family of things

by christie shumate mcelwee

I listen to the rain hit the window, cold late October rain. Lights are flipped on throughout the house. The furnace buzzes during its first full fall day of operation. 

I ponder my place in this crazy family of things. Oldest sister. First daughter. Mother. Step-mother. Wife. Ex-wife. Aunt. Cousin. Grandmother. Friend. Teacher. Writer.

I think of things older than me. Books. Rivers. Trees. Churches. Religions. Laws. Constitutions. Prejudices. Art. Music. Poetry. 

I know I have not always been good. I have often asked forgiveness. I have lived through deep despair. I have risen from the ashes of it. And, yet, I know despair will come again, but so will the rise.

I look at the landscape of my life. I have grown, shrunk, cowered, screamed, cried, disappeared, reappeared, lied, sang, prayed, despised, danced, pondered, studied, loved. Even through the shattering, I have chosen love.

I cling to words as one would frantically grasp a branch while trying not to get swept away by a raging river. Ravishing, heart-breaking, wistful, gasp-worthy words.

I swim against the tide. I gather exquisite shells. I walk leaving damp footprints in the sand.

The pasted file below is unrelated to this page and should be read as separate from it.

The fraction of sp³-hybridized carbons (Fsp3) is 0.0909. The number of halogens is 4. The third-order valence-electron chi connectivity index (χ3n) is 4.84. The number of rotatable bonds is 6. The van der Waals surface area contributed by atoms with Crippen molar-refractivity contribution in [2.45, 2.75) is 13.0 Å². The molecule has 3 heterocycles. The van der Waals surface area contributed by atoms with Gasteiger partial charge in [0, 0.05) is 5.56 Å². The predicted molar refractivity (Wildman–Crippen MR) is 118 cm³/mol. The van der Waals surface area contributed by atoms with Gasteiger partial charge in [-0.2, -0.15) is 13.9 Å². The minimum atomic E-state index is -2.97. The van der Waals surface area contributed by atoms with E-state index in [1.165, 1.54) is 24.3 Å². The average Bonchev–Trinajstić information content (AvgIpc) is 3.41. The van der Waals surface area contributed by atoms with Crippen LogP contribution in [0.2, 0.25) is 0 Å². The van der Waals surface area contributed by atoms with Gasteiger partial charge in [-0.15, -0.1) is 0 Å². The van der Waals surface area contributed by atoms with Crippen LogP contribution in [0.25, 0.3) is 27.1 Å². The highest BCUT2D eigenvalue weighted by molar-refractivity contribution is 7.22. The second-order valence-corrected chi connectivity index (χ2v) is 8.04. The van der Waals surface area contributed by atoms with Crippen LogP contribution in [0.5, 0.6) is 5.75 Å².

I am a mermaid. A witch. A pixie. A kelpie. A peasant. A queen.

I am Mary Oliver. I am Harper Lee. I am Anne Lamott.

I am Me.

I believe in faeries. I believe in hope. I believe in magic.

And I am announcing my place in the family of things.

Wild Geese
 by Mary Oliver

 You do not have to be good.
 You do not have to walk on your knees
 for a hundred miles through the desert repenting.
 You only have to let the soft animal of your body
 love what is loves.
 Tell me about your despair, yours, and I will tell you mine.
 Meanwhile the world goes on.
 Meanwhile the sound and the clear pebbles of the rain
 are moving across the landscapes,
 over the prairies and the deep trees,
 the mountains and the rivers.
 Meanwhile the wild geese, high in the clean blue air,
 are heading home again.
 Whoever you are, no matter how lonely,
 the world offers itself to your imagination,
 call to you like the wild geese, harsh and exciting-
 over and over announcing your place
 in the family of things.